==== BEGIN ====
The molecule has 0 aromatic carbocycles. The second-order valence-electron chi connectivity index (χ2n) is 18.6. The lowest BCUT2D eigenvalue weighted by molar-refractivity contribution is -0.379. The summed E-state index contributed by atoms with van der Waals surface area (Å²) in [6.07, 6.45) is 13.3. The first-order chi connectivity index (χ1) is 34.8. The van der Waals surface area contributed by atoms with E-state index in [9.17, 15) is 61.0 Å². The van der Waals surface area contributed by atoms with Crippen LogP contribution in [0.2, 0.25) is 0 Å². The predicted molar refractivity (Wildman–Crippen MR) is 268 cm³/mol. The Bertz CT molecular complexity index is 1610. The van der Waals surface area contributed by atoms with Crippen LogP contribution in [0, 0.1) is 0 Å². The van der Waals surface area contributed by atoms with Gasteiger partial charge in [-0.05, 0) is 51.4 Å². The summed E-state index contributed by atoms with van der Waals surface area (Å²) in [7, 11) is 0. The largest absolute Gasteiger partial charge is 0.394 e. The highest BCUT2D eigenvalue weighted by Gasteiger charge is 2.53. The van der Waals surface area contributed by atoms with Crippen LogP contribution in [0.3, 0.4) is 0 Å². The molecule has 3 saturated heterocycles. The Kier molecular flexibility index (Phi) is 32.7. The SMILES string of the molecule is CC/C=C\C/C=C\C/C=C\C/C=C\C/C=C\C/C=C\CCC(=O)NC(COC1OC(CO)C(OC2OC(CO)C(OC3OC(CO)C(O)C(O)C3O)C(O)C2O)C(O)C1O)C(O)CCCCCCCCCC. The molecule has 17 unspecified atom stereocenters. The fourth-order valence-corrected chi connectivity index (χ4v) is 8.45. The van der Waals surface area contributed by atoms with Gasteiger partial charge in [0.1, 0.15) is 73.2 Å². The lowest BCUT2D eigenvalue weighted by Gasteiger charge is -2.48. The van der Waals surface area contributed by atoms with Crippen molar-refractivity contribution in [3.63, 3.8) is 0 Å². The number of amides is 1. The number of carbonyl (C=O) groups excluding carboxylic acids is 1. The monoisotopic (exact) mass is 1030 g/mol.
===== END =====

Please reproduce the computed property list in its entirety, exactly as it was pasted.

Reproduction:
The molecule has 0 aromatic carbocycles. The second-order valence-electron chi connectivity index (χ2n) is 18.6. The lowest BCUT2D eigenvalue weighted by molar-refractivity contribution is -0.379. The summed E-state index contributed by atoms with van der Waals surface area (Å²) in [6.07, 6.45) is 13.3. The first-order chi connectivity index (χ1) is 34.8. The van der Waals surface area contributed by atoms with E-state index in [9.17, 15) is 61.0 Å². The van der Waals surface area contributed by atoms with Crippen LogP contribution in [0.2, 0.25) is 0 Å². The predicted molar refractivity (Wildman–Crippen MR) is 268 cm³/mol. The Bertz CT molecular complexity index is 1610. The van der Waals surface area contributed by atoms with Crippen LogP contribution in [0, 0.1) is 0 Å². The van der Waals surface area contributed by atoms with Gasteiger partial charge in [-0.05, 0) is 51.4 Å². The summed E-state index contributed by atoms with van der Waals surface area (Å²) in [7, 11) is 0. The largest absolute Gasteiger partial charge is 0.394 e. The highest BCUT2D eigenvalue weighted by Gasteiger charge is 2.53. The van der Waals surface area contributed by atoms with Crippen LogP contribution in [0.3, 0.4) is 0 Å². The molecule has 3 saturated heterocycles. The Kier molecular flexibility index (Phi) is 32.7. The SMILES string of the molecule is CC/C=C\C/C=C\C/C=C\C/C=C\C/C=C\C/C=C\CCC(=O)NC(COC1OC(CO)C(OC2OC(CO)C(OC3OC(CO)C(O)C(O)C3O)C(O)C2O)C(O)C1O)C(O)CCCCCCCCCC. The molecule has 17 unspecified atom stereocenters. The fourth-order valence-corrected chi connectivity index (χ4v) is 8.45. The van der Waals surface area contributed by atoms with Gasteiger partial charge in [0.1, 0.15) is 73.2 Å². The lowest BCUT2D eigenvalue weighted by Gasteiger charge is -2.48. The van der Waals surface area contributed by atoms with Crippen molar-refractivity contribution in [3.63, 3.8) is 0 Å². The number of amides is 1. The number of carbonyl (C=O) groups excluding carboxylic acids is 1. The monoisotopic (exact) mass is 1030 g/mol.